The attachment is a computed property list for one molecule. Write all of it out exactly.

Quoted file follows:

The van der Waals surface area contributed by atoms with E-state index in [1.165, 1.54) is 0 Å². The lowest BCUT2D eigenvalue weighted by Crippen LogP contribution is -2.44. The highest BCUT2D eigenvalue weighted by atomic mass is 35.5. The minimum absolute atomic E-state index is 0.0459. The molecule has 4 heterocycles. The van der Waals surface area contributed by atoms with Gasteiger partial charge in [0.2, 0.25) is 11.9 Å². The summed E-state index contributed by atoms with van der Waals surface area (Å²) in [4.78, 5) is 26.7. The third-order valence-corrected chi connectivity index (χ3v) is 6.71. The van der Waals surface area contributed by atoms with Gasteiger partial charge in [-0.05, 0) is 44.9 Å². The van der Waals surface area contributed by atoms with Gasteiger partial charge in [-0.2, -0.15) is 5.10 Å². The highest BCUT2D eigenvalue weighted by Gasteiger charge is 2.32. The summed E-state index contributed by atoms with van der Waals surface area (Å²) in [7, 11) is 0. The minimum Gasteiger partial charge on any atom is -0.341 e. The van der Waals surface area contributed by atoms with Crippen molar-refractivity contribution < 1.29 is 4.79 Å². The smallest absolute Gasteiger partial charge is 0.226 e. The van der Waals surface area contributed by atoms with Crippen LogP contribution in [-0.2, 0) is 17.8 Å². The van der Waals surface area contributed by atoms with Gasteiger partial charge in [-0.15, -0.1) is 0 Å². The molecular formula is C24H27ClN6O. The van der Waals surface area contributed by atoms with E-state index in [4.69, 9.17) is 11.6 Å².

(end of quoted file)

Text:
The van der Waals surface area contributed by atoms with E-state index in [1.165, 1.54) is 0 Å². The lowest BCUT2D eigenvalue weighted by Crippen LogP contribution is -2.44. The highest BCUT2D eigenvalue weighted by atomic mass is 35.5. The minimum absolute atomic E-state index is 0.0459. The molecule has 4 heterocycles. The van der Waals surface area contributed by atoms with Gasteiger partial charge in [0.2, 0.25) is 11.9 Å². The summed E-state index contributed by atoms with van der Waals surface area (Å²) in [4.78, 5) is 26.7. The third-order valence-corrected chi connectivity index (χ3v) is 6.71. The van der Waals surface area contributed by atoms with Gasteiger partial charge in [-0.05, 0) is 44.9 Å². The van der Waals surface area contributed by atoms with Gasteiger partial charge in [-0.2, -0.15) is 5.10 Å². The highest BCUT2D eigenvalue weighted by Gasteiger charge is 2.32. The summed E-state index contributed by atoms with van der Waals surface area (Å²) in [7, 11) is 0. The minimum Gasteiger partial charge on any atom is -0.341 e. The van der Waals surface area contributed by atoms with Crippen molar-refractivity contribution < 1.29 is 4.79 Å². The smallest absolute Gasteiger partial charge is 0.226 e. The van der Waals surface area contributed by atoms with Crippen LogP contribution in [-0.2, 0) is 17.8 Å². The van der Waals surface area contributed by atoms with Gasteiger partial charge in [-0.15, -0.1) is 0 Å². The molecular formula is C24H27ClN6O. The van der Waals surface area contributed by atoms with E-state index in [4.69, 9.17) is 11.6 Å².